May 3, 2016
The Sheboygan Athletic Club has launched a $2 million capital campaign aimed at transforming Wildwood Baseball Park into one of the top semi-professional baseball complexes in the Midwest.
The city-owned Wildwood complex, which is located at the corner of New Jersey and Wildwood avenues, opened in 1981 and is operated by the Sheboygan Athletic Club.“We want to take this to a different level,” said Peter Geise, a local business consultant and former Sheboygan Falls school board member who’s helping lead the effort. The recently unveiled plans call for new lighting, expanded parking, upgraded food offerings, batting cages, private VIP seating, party decks, and other amenities intended to make the facility, which is home to the semi-pro Sheboygan A’s, a destination for baseball fans.
Geise said it’s already regarded as one of the better semi-pro venues in the Midwest, but city and team officials feel it remains an untapped asset.
Their hope is to make the field and the Sheboygan A’s — the complex’s chief tenant — a bigger draw for fans and to also increase Wildwood’s economic impact by attracting higher-profile baseball tournaments.
The A’s currently draw about 10,000 people a year but aren’t always a go-to entertainment option for locals, Geise said.
Its off-the-beaten-path location doesn’t help, he said, nor does the perception that it’s an amateur softball complex due to the neighboring Wildwood softball fields. In reality, the field hosts amateur and high school games, along with the A’s, which fields a roster that typically includes aspiring and former professional ballplayers and, to some degree, serves as a feeder for minor league teams.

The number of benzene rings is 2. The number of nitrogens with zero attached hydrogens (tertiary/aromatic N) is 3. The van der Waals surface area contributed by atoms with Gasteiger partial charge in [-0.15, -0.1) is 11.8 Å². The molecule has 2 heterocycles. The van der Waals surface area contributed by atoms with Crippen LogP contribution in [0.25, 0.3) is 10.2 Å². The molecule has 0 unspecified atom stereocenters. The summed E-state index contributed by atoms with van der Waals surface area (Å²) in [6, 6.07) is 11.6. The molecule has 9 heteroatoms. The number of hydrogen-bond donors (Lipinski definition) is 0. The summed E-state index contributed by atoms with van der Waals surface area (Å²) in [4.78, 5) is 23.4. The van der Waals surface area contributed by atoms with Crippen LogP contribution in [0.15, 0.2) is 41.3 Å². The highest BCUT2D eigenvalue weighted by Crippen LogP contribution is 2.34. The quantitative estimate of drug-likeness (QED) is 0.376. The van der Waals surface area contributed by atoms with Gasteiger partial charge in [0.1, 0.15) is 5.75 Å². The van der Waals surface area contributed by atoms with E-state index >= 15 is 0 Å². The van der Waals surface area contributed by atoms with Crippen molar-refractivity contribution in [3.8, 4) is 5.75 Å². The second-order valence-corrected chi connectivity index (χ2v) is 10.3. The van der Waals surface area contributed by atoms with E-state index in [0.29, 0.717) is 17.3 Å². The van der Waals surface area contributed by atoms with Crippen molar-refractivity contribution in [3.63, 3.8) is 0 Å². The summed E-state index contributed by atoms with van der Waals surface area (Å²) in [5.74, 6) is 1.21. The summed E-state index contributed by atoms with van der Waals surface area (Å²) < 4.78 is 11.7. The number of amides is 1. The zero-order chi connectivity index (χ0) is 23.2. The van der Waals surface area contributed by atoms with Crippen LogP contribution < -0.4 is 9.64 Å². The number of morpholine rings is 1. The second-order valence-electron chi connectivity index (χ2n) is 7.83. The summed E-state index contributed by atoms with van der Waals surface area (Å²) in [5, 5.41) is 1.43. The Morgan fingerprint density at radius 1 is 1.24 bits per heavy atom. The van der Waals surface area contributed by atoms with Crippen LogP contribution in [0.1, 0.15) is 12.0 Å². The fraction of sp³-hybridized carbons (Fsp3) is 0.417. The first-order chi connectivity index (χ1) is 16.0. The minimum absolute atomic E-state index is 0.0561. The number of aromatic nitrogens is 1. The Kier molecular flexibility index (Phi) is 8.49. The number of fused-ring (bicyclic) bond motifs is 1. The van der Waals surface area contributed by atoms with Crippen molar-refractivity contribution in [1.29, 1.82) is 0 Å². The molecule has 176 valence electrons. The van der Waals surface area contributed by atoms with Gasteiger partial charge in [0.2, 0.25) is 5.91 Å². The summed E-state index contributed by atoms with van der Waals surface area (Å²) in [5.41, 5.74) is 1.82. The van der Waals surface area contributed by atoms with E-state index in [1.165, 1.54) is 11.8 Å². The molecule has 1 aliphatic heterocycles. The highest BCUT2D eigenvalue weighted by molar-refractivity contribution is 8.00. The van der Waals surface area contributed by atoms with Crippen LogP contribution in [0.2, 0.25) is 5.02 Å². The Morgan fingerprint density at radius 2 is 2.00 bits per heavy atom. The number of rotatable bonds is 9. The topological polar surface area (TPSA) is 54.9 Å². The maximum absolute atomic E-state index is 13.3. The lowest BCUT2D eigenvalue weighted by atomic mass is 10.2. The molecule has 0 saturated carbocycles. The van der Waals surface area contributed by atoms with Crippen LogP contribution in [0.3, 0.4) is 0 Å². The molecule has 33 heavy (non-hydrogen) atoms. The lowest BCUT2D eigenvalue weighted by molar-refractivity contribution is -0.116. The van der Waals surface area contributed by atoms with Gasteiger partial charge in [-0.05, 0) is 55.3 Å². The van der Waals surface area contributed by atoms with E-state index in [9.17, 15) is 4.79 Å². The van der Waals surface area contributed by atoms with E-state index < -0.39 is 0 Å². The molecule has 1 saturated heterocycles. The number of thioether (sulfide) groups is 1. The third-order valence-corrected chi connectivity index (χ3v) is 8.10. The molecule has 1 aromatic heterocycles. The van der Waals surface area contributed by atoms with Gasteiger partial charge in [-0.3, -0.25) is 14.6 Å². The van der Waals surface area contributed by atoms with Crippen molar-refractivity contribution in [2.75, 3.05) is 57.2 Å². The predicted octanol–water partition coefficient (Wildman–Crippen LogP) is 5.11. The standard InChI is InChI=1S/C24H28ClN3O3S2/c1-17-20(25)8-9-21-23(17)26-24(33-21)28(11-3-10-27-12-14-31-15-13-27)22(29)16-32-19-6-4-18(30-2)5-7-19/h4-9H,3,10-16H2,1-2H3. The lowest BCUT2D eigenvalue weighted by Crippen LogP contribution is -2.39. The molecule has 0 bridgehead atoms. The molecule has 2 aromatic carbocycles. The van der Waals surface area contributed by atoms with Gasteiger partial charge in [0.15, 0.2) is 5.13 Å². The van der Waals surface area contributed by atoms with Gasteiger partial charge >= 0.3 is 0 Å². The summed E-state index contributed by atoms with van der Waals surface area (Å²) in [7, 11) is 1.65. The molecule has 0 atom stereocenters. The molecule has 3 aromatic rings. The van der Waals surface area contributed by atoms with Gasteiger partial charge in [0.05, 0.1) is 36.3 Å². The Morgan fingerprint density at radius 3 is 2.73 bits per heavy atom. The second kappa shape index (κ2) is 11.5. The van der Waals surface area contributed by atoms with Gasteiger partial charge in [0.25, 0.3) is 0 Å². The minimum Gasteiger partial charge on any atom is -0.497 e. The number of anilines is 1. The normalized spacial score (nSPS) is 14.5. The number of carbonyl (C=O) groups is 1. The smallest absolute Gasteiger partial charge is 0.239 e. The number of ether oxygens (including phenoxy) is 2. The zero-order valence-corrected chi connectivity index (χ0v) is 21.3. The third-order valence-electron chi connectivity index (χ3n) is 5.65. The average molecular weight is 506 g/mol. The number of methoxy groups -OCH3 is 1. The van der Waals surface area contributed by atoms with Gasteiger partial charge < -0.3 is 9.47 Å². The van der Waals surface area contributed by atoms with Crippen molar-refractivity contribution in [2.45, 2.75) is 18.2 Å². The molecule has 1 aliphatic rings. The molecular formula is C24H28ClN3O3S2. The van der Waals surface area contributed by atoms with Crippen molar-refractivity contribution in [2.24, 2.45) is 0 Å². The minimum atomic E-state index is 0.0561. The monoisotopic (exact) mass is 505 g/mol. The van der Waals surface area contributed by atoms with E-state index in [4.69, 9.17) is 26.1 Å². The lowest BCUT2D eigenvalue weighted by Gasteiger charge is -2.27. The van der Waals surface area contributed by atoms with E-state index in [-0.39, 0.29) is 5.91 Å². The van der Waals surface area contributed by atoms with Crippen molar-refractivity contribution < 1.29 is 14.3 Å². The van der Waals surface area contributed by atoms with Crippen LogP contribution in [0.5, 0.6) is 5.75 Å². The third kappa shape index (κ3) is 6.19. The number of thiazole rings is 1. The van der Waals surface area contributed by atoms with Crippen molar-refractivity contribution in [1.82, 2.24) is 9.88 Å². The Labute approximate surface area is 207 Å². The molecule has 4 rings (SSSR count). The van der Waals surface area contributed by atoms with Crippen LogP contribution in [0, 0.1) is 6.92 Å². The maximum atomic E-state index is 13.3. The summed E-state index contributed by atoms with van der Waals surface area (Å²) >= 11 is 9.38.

Geise believes many of those issues could be remedied through better marketing.
“I think there are some diehards, but there are too many people who are aware of it, but they never think of it,” Geise said. “It’s out of sight, out of mind for people.”
One motivating factor for the project is to ensure there’s a sustainable business model and succession plan in place for the A’s. Denny Moyer, the team’s general manager, has operated the team without compensation since 1967, with help from his wife, Donna.
“To do it for free, what they’re doing? No way. Good luck. There’s no way you’re going to find someone to do it,” Geise said.
Moyer believes the team would be a much bigger draw with improved parking and other amenities at Wildwood. The park has been upgraded twice since opening 35 years ago, most recently in 2011 when it received a new scoreboard, backstop and dugouts.
“It would give us probably the finest semi-pro facility in the state, and probably the Midwest,” Moyer said.
The timeline will be contingent on money becoming available. Upgrading the lighting and parking remains a top priority.If the proposal moves ahead, the city would assist with paving and grading work outside the complex, but the project would otherwise be funded almost entirely through donations.
From there, Geise said they would look to create a spot for food trucks and add games, batting cages and other family activities.
They would also build a party deck on the grandstand behind home plate for groups to gather, socialize and watch the game, along with private VIP seating in the outfield.
The organization is also working to partner with area colleges to assist with different aspects of the project.
Backers have already approached the Lakeshore Culinary Institute of Lakeshore Technical College about assisting with food and Lakeland University about helping with marketing.
“It will be an asset for our community,” Moyer said.
Reach USA TODAY NETWORK-Wisconsin Reporter Josh Lintereur at 920-453-5147, firstname.lastname@example.org or on Twitter @joshlintereur.